TUCSON - Some vendor lease offerings may not be tax-exempt, as their sponsors are claiming, because they may have failed to comply with all the tax code restrictions governing such offerings, bond attorneys said at a leasing conference here Friday.
"We've got all kinds of securitizations of leases out there these days, and we here in this room are partly responsible for it," Thomas S. Hay, a partner with Dorsey & Whitney, told lease dealers gathered at a meeting of the Association for Governmental Leasing and Finance.
"I hope we don't create a bad-fact situation" that results in a court case or punitive action by the Internal Revenue Service, "and we all pay the consequences," he said.
Hay singled out as particularly questionable a type of lease offering developed in recent years by equipment vendors, leasing companies, and investment bankers that derives a security from a municipal equipment lease up to a year or two after the lease was negotiated.
The leases often have much higher interest rates than current market rates, and thus the dealers hope to make a profit by repackaging the lease payments to create lower-coupon securities. One way this may be done, for example, is by investing the municipality's monthly lease payments in interest-earning accounts that are tapped into twice a year to pay the securities, Hay said.
While the dealers are claiming that these securities are tax-exempt, the maneuvers they went through to create the securities may have jeopardized their tax-exempt status, Hay said.
The interest earned on the lease payments while in the investment account, for tax purposes, may belong to the investors, he said. Yet in some cases the dealers and other middlemen have apparently pocketed the earnings, and thereby threatened the issue's tax exemption, he said.
"We started all this engineering to improve our returns on a lease," he said, "but the question is, with such a highly engineered lease, is this an exempt security.? I'm not too sure, frankly, we have an exempt security anymore," he said.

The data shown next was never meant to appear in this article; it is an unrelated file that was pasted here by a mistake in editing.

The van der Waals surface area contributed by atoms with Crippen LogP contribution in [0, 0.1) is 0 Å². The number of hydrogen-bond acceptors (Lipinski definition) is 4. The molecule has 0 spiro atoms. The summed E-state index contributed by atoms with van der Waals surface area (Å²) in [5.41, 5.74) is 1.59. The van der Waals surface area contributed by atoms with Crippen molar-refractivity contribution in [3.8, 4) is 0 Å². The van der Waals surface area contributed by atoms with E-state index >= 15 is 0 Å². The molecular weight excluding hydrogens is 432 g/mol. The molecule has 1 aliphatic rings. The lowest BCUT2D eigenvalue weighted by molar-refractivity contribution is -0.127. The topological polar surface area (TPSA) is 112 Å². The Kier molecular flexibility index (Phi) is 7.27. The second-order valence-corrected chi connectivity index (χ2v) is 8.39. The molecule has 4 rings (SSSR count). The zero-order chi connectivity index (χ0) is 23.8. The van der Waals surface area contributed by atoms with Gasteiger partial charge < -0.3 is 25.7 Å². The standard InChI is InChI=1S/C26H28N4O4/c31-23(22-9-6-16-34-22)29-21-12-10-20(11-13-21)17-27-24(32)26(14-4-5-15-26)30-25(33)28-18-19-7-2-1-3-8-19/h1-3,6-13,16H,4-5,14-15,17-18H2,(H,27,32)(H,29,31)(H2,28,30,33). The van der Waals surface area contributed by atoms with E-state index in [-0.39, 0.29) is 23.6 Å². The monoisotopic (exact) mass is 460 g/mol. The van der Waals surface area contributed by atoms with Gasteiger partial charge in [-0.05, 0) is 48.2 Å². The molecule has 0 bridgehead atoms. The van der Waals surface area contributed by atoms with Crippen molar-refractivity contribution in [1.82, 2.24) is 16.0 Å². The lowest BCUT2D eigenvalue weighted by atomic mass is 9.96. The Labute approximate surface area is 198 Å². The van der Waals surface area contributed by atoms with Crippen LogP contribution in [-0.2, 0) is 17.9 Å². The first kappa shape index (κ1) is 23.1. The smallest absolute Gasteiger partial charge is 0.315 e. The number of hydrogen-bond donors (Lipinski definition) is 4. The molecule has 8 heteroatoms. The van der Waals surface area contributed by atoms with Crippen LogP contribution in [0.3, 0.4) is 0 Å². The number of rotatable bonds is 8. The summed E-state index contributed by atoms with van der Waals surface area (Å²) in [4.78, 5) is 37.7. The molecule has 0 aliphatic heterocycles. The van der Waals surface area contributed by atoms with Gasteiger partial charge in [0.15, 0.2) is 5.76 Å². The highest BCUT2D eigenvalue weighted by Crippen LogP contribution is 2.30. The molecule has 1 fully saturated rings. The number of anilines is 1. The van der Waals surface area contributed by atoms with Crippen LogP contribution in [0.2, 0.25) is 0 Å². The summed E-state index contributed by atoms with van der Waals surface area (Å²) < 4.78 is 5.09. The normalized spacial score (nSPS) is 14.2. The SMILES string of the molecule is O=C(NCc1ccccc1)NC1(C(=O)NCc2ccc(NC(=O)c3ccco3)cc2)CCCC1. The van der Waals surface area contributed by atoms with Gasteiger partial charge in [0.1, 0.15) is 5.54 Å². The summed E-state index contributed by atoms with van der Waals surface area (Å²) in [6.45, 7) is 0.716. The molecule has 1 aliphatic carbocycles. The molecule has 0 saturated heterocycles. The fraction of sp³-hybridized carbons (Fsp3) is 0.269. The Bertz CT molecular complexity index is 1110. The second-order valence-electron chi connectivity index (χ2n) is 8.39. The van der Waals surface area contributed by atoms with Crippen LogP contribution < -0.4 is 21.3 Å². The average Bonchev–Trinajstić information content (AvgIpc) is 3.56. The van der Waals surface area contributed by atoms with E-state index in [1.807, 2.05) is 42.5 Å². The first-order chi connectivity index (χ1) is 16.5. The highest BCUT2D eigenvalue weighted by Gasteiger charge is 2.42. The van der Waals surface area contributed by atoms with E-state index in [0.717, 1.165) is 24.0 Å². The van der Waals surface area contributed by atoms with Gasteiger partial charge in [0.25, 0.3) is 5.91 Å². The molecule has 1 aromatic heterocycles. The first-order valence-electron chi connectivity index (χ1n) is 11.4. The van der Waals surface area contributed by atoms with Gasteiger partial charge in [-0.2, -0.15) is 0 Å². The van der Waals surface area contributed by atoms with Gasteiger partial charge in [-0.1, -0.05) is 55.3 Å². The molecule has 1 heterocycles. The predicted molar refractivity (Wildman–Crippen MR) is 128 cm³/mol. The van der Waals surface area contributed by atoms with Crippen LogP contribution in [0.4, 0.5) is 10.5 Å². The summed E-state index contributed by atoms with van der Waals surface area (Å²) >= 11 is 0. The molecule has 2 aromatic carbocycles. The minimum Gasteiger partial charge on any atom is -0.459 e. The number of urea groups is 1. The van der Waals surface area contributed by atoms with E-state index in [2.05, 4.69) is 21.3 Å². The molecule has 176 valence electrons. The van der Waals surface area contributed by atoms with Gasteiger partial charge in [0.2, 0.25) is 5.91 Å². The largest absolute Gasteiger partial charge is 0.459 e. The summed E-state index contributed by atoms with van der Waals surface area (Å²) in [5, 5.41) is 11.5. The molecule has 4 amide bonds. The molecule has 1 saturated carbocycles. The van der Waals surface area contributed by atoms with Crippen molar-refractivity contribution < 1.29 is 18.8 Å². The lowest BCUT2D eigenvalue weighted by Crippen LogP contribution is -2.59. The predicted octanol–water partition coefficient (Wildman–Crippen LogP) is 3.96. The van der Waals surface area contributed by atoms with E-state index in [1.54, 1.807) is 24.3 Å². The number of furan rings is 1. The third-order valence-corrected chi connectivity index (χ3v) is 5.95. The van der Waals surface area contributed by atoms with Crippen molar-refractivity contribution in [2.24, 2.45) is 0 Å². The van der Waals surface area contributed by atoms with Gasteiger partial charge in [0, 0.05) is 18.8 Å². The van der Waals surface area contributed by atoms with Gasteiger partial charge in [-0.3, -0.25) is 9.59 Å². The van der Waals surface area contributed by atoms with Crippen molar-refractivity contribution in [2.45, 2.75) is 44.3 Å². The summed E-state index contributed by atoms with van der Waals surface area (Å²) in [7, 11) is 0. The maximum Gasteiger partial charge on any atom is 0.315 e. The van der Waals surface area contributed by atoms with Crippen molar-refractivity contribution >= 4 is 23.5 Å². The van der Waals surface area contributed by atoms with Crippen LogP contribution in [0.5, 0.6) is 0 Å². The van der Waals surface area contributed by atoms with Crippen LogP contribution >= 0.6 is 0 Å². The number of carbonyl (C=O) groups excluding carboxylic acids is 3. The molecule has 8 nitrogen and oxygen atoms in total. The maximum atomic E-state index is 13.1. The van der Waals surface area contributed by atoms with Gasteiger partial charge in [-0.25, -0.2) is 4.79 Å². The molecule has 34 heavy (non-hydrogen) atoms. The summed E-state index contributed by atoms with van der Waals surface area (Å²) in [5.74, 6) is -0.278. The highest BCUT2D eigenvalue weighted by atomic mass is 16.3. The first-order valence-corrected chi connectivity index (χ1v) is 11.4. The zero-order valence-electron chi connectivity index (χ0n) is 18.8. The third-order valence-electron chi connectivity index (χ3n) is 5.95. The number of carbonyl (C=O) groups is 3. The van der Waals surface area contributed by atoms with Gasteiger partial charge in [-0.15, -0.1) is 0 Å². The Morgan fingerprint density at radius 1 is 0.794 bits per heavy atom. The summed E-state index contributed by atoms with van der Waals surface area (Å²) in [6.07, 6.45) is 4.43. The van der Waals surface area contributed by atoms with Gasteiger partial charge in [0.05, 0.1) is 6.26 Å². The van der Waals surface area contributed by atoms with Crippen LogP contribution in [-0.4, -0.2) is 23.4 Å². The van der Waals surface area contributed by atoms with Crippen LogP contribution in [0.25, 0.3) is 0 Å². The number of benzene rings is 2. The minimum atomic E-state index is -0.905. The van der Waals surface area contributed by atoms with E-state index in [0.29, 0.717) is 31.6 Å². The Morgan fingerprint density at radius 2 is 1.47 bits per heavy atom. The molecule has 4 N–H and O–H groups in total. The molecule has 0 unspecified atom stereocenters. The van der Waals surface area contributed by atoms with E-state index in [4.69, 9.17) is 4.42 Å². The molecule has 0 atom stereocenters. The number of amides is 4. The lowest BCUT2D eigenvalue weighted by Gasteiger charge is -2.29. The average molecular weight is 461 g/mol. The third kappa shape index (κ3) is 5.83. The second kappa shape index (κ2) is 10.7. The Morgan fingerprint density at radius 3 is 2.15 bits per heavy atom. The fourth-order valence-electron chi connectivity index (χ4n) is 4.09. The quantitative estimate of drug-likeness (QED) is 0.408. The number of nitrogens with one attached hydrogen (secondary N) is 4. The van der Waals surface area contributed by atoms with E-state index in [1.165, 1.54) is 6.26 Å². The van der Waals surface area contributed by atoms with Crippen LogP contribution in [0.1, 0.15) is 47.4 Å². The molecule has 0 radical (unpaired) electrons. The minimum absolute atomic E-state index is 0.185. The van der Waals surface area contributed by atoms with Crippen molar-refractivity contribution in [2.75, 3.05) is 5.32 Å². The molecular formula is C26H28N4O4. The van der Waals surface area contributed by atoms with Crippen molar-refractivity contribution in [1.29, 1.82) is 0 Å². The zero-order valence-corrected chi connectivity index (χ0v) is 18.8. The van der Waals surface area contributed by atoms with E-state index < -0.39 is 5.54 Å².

"If the IRS saw these deals, the tax-exempt income might well be denied," he added.
Cynthia Weed, a partner with Preston, Thorgrimson, Shidler Gates & Ellis, also questioned whether many vendor lease deals have been structured properly so as to be eligible for tax exemption.
"Not every lease signed by a governmental entity is automatically tax-exempt," she told the audience, and yet some lease dealers appear to assume so. Some dealers also have been basing their claim to tax exemption solely on the filing by the municipal lessee of an 8038-G form with the Internal Revenue Service, which states that the municipality intends to use the equipment for a public purpose.
Other due diligence must be performed by bond lawyers to ensure the lease's eligibility for tax exemption, said.
"And whether or not an 8038-G is filed, you need to make sure the right people signed it," she said. "If it's not properly filed, you may lose the tax exemption." Hay agreed with her assessment.
Another way that a lease could lose its tax exemption, Weed said, is when the dealers have not properly structured the securities so as to be valid under state and local law. "An invalid lease is not tax-exempt," she said.
Larry Singer, former public finance director of New Jersey, said he also questioned the claim to tax exemption by some lease dealers, especially if they have not checked if the equipment is still being used as originally intended. In some cases, it might have been sold as surplus property, he said.
Weed said she has not heard that the IRS has any "enforcement police out" looking for tax problems with vendor lease deals. But she said tax enforcement issues are likely to come up when a state or local government exercises its right to discontinue paying a lease, which would trigger a confrontation with the dealers and investors in such issues.
If it is determined the securities did not have the proper legal documentation, she said, "the IRS may declare them taxable."
"The world is changing," she said. "Soon you will find yourselves judged by the same standards as the tax-exempt bond industry."
Hay said that lease dealers may be able to avoid major tax problems by strictly structuring their securities to pass the municipal lease payments directly through to investors.
"You can do a securitization most simply under the tax and securities laws if every investor gets a pro-rated share of the lease payments through a vertical split," he said.
More complicated issues require much more work and documentation to be legal, he said. "It's all the engineering which creates tax problems, and that in turn creates securities law problems," he added.